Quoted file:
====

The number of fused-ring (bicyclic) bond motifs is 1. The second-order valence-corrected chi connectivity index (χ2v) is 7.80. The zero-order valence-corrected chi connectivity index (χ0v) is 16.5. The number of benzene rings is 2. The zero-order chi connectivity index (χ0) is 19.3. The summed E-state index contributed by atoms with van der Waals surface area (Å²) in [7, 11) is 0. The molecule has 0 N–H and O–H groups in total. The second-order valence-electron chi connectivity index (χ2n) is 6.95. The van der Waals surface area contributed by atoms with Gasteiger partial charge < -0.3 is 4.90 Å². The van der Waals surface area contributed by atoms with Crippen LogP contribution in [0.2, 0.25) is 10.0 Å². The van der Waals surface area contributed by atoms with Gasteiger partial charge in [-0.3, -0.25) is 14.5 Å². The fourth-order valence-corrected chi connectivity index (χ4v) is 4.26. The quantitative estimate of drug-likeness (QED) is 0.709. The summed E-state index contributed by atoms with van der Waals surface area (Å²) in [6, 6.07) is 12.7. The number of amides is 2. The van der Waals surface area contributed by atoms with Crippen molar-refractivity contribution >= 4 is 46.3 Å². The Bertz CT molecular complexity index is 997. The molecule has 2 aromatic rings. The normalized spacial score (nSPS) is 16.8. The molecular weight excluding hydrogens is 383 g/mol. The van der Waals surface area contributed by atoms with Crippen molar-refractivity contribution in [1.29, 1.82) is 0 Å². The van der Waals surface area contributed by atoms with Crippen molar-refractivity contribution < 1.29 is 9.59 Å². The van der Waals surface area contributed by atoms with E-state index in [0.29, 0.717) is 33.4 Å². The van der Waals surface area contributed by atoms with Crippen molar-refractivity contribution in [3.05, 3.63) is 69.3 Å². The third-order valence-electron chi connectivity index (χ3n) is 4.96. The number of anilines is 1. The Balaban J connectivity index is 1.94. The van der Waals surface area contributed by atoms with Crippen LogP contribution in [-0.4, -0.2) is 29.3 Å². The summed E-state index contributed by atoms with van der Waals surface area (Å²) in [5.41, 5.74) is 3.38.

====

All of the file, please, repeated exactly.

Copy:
The number of fused-ring (bicyclic) bond motifs is 1. The second-order valence-corrected chi connectivity index (χ2v) is 7.80. The zero-order valence-corrected chi connectivity index (χ0v) is 16.5. The number of benzene rings is 2. The zero-order chi connectivity index (χ0) is 19.3. The summed E-state index contributed by atoms with van der Waals surface area (Å²) in [7, 11) is 0. The molecule has 0 N–H and O–H groups in total. The second-order valence-electron chi connectivity index (χ2n) is 6.95. The van der Waals surface area contributed by atoms with Gasteiger partial charge < -0.3 is 4.90 Å². The van der Waals surface area contributed by atoms with Crippen LogP contribution in [0.2, 0.25) is 10.0 Å². The van der Waals surface area contributed by atoms with Gasteiger partial charge in [-0.3, -0.25) is 14.5 Å². The fourth-order valence-corrected chi connectivity index (χ4v) is 4.26. The quantitative estimate of drug-likeness (QED) is 0.709. The summed E-state index contributed by atoms with van der Waals surface area (Å²) in [6, 6.07) is 12.7. The number of amides is 2. The van der Waals surface area contributed by atoms with Crippen molar-refractivity contribution >= 4 is 46.3 Å². The Bertz CT molecular complexity index is 997. The molecule has 2 aromatic rings. The normalized spacial score (nSPS) is 16.8. The molecular weight excluding hydrogens is 383 g/mol. The van der Waals surface area contributed by atoms with Crippen molar-refractivity contribution in [1.29, 1.82) is 0 Å². The van der Waals surface area contributed by atoms with Crippen molar-refractivity contribution < 1.29 is 9.59 Å². The van der Waals surface area contributed by atoms with E-state index in [0.29, 0.717) is 33.4 Å². The van der Waals surface area contributed by atoms with Crippen molar-refractivity contribution in [3.05, 3.63) is 69.3 Å². The third-order valence-electron chi connectivity index (χ3n) is 4.96. The number of anilines is 1. The Balaban J connectivity index is 1.94. The van der Waals surface area contributed by atoms with Crippen LogP contribution in [-0.4, -0.2) is 29.3 Å². The summed E-state index contributed by atoms with van der Waals surface area (Å²) in [5.41, 5.74) is 3.38.